The Daily Pennsylvanian is a student-run nonprofit.

Please support us by disabling your ad blocker on our site.

Credit: Ethan Young

Cutting through a rainy and gray Saturday afternoon, Penn football was looking to bounce back after a deflating defeat to Dartmouth. Following nearly four hours of play, the Quakers emerged victorious with a 42-39 victory over Georgetown — its third win of the year.

While special teams and field possession were crucial, both teams found an offensive rhythm late. But the Quakers (3-1, 0-1 Ivy) were the ones with the ball last. The game proved more difficult than it seemed, with Georgetown (3-3) scoring 16 points in the fourth quarter, forcing overtime.

“Every point matters. We knew at the end of the game [Georgetown] needed the two points, if not [for the safety], they kick the extra point to win.” coach Ray Priore said postgame. 

Following a scoreless first quarter, a turnover by junior quarterback Aidan Sayin set the Hoyas up with excellent field possession early in the second. Georgetown’s quarterback Tyler Knoop scrambled to the one-yard line, and then into the end zone for the game’s first score.

In response, the Quakers ripped off three straight scoring drives — while holding Georgetown to none. On all three, Sayin distributed the ball with ease to targets like junior tight end Bryce Myers, senior wide receiver Joshua Casilli, and freshman running back Malachi Hosely. After a run by sophomore quarterback Liam O’Brien found the end zone, and senior kicker Graham Gotlieb's good field goal, the Quakers were up 17-7. 

Finding themselves down, the Hoyas executed a two-minute drill, but junior kicker/punter Albert Jang kept the Quakers' lead wide as the team ended the half up 20-13.

After halftime, Penn's offense kept rolling. Hosely's 20-yard touchdown pulled the Quakers to a 29-13 lead. But on the next Hoya possession, Knoop scrambled and found wide receiver Jimmy Kibble for a 65-yard touchdown catch. 

Even though Penn scored again to bring the lead back to 16, Georgetown didn’t give up as the clock turned to the fourth quarter. Another Hoya touchdown and a successful two-point conversion cut the lead to eight. Penn's defense found itself needing a stop with eight minutes left on the clock.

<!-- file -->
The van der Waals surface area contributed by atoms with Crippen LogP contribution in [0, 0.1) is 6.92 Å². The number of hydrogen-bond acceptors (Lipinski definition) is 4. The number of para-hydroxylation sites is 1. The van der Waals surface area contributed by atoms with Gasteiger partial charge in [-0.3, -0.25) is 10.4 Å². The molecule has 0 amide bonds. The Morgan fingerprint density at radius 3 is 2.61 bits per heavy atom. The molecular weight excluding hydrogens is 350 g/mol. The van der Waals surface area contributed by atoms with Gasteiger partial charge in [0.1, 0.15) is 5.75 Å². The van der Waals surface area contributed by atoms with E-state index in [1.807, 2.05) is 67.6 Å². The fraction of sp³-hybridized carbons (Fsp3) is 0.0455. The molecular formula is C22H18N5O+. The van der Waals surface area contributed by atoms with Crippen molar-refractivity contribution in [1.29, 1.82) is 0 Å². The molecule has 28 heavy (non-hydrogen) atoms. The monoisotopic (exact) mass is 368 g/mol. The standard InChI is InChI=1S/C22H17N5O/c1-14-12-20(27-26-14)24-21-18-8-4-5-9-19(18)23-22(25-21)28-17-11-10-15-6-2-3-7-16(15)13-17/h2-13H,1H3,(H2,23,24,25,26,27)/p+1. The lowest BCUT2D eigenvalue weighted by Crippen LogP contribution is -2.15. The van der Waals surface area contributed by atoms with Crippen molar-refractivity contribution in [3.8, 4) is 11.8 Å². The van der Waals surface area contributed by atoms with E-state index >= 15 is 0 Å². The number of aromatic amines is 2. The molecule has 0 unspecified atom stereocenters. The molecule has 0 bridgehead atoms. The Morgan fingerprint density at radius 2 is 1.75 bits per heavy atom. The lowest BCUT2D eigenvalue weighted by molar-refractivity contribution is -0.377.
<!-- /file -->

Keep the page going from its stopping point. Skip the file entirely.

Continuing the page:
After Georgetown got the ball to Penn’s 29, the Quakers suffered a devastating injury, as senior defensive back Jaden Key ended up on the turf following a big hit. Key was stretchered off the field in the middle of a silent stadium, with both teams on their knees. 

“He said to me as he was lying on the ground that ‘Coach, I am going to stay a little bit long and see if we can slow down the drive,’” Priore said. “I think giving the thumbs up to his teammates was a great sign.” 

Once play resumed, the Hoyas set themselves up at the one-yard line following a fourth-down conversion. Soon after, the Hoyas scored another touchdown and succeeded again on the two-point try — tying the game at 36 with 1:22 left. 

Hoping to avoid a second overtime in as many games, Penn tried to move the ball but ultimately had to settle for a 62-yard field goal attempt by Jang. However, his kick was wide and short, ending regulation with the game tied up. 

To start overtime, Georgetown had the ball at Penn’s 25-yard line. But after three unsuccessful plays, the Hoyas were forced to settle for a field goal try. Kicker Patrick Ryan made the 49-yard attempt with room to spare to put the Hoyas up for the first time since it was 7-0. 

During its turn on offense, Penn turned to Hosely, who had shone throughout the day. He rumbled to the six-yard line, and then two plays later, he found the edge for a walk-off touchdown, allowing the Quakers to leave Franklin field with a cathartic victory following last week’s overtime defeat. 

“All my teammates, they keep telling me I’m special. When I mess up they help me along the way,” Hosley said. “And I am just so thankful for all the veterans on the team.”

Next week, the Quakers will be looking for their first Ivy win as they hit the road to play Columbia. The game will take place on Saturday, Oct. 14 at 1:30 p.m.